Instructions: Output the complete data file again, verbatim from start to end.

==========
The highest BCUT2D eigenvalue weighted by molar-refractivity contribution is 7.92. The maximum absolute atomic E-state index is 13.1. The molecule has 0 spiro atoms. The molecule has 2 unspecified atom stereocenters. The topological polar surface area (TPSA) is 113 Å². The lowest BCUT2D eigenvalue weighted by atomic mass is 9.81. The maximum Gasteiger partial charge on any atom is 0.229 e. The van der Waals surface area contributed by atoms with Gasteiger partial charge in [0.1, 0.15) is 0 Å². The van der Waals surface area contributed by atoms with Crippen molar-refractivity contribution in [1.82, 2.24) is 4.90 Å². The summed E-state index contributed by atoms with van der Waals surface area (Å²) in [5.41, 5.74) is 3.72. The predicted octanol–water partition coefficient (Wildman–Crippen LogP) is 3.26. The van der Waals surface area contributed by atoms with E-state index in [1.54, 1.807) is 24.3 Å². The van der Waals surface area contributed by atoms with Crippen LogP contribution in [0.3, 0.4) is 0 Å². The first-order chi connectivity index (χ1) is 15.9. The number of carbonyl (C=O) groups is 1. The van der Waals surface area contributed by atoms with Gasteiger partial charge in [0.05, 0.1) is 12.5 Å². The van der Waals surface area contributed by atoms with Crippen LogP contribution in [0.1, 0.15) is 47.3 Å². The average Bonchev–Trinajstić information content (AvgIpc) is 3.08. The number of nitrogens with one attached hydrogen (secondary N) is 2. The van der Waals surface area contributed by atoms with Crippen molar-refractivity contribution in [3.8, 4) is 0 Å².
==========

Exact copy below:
The highest BCUT2D eigenvalue weighted by molar-refractivity contribution is 7.92. The maximum absolute atomic E-state index is 13.1. The molecule has 0 spiro atoms. The molecule has 2 unspecified atom stereocenters. The topological polar surface area (TPSA) is 113 Å². The lowest BCUT2D eigenvalue weighted by atomic mass is 9.81. The maximum Gasteiger partial charge on any atom is 0.229 e. The van der Waals surface area contributed by atoms with Gasteiger partial charge in [0.1, 0.15) is 0 Å². The van der Waals surface area contributed by atoms with Crippen molar-refractivity contribution in [1.82, 2.24) is 4.90 Å². The summed E-state index contributed by atoms with van der Waals surface area (Å²) in [5.41, 5.74) is 3.72. The predicted octanol–water partition coefficient (Wildman–Crippen LogP) is 3.26. The van der Waals surface area contributed by atoms with E-state index in [1.54, 1.807) is 24.3 Å². The van der Waals surface area contributed by atoms with Crippen LogP contribution in [0.3, 0.4) is 0 Å². The first-order chi connectivity index (χ1) is 15.9. The number of carbonyl (C=O) groups is 1. The van der Waals surface area contributed by atoms with Gasteiger partial charge in [0.05, 0.1) is 12.5 Å². The van der Waals surface area contributed by atoms with Crippen LogP contribution in [0.1, 0.15) is 47.3 Å². The average Bonchev–Trinajstić information content (AvgIpc) is 3.08. The number of nitrogens with one attached hydrogen (secondary N) is 2. The van der Waals surface area contributed by atoms with Crippen molar-refractivity contribution in [3.8, 4) is 0 Å².